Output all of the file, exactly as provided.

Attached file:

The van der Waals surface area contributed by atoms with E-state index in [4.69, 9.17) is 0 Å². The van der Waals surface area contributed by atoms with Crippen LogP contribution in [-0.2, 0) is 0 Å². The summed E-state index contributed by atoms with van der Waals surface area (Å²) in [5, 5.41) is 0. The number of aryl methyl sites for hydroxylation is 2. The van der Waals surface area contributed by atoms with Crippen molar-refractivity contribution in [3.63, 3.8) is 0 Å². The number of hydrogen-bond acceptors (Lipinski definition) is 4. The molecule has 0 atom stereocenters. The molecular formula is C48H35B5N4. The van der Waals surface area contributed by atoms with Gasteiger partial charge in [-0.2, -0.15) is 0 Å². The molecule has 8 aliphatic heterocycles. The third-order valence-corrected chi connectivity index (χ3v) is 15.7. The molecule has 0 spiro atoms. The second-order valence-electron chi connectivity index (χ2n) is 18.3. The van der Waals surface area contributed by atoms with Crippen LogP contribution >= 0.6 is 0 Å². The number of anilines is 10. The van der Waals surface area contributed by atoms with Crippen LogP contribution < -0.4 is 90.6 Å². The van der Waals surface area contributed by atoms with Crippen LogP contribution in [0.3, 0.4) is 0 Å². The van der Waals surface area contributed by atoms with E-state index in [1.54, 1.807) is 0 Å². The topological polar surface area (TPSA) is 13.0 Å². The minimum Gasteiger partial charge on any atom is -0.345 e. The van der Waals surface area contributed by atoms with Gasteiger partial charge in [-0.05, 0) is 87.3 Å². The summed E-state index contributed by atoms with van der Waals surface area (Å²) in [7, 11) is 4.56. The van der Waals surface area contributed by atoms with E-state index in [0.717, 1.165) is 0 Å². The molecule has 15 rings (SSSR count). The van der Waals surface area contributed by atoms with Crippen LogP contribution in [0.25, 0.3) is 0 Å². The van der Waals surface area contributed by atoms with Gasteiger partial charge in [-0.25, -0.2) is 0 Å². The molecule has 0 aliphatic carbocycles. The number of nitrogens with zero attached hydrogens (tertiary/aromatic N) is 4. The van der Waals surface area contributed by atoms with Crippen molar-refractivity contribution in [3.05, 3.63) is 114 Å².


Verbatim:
The van der Waals surface area contributed by atoms with E-state index in [4.69, 9.17) is 0 Å². The van der Waals surface area contributed by atoms with Crippen LogP contribution in [-0.2, 0) is 0 Å². The summed E-state index contributed by atoms with van der Waals surface area (Å²) in [5, 5.41) is 0. The number of aryl methyl sites for hydroxylation is 2. The van der Waals surface area contributed by atoms with Crippen molar-refractivity contribution in [3.63, 3.8) is 0 Å². The number of hydrogen-bond acceptors (Lipinski definition) is 4. The molecule has 0 atom stereocenters. The molecular formula is C48H35B5N4. The van der Waals surface area contributed by atoms with Gasteiger partial charge in [-0.2, -0.15) is 0 Å². The molecule has 8 aliphatic heterocycles. The third-order valence-corrected chi connectivity index (χ3v) is 15.7. The molecule has 0 spiro atoms. The second-order valence-electron chi connectivity index (χ2n) is 18.3. The van der Waals surface area contributed by atoms with Crippen LogP contribution >= 0.6 is 0 Å². The number of anilines is 10. The van der Waals surface area contributed by atoms with Crippen LogP contribution < -0.4 is 90.6 Å². The van der Waals surface area contributed by atoms with Crippen LogP contribution in [0.3, 0.4) is 0 Å². The van der Waals surface area contributed by atoms with E-state index in [1.54, 1.807) is 0 Å². The topological polar surface area (TPSA) is 13.0 Å². The minimum Gasteiger partial charge on any atom is -0.345 e. The van der Waals surface area contributed by atoms with Gasteiger partial charge in [-0.05, 0) is 87.3 Å². The summed E-state index contributed by atoms with van der Waals surface area (Å²) in [7, 11) is 4.56. The van der Waals surface area contributed by atoms with E-state index in [0.717, 1.165) is 0 Å². The molecule has 15 rings (SSSR count). The van der Waals surface area contributed by atoms with Crippen LogP contribution in [0.25, 0.3) is 0 Å². The van der Waals surface area contributed by atoms with Gasteiger partial charge in [-0.25, -0.2) is 0 Å². The molecule has 0 aliphatic carbocycles. The number of nitrogens with zero attached hydrogens (tertiary/aromatic N) is 4. The van der Waals surface area contributed by atoms with Crippen molar-refractivity contribution in [3.05, 3.63) is 114 Å².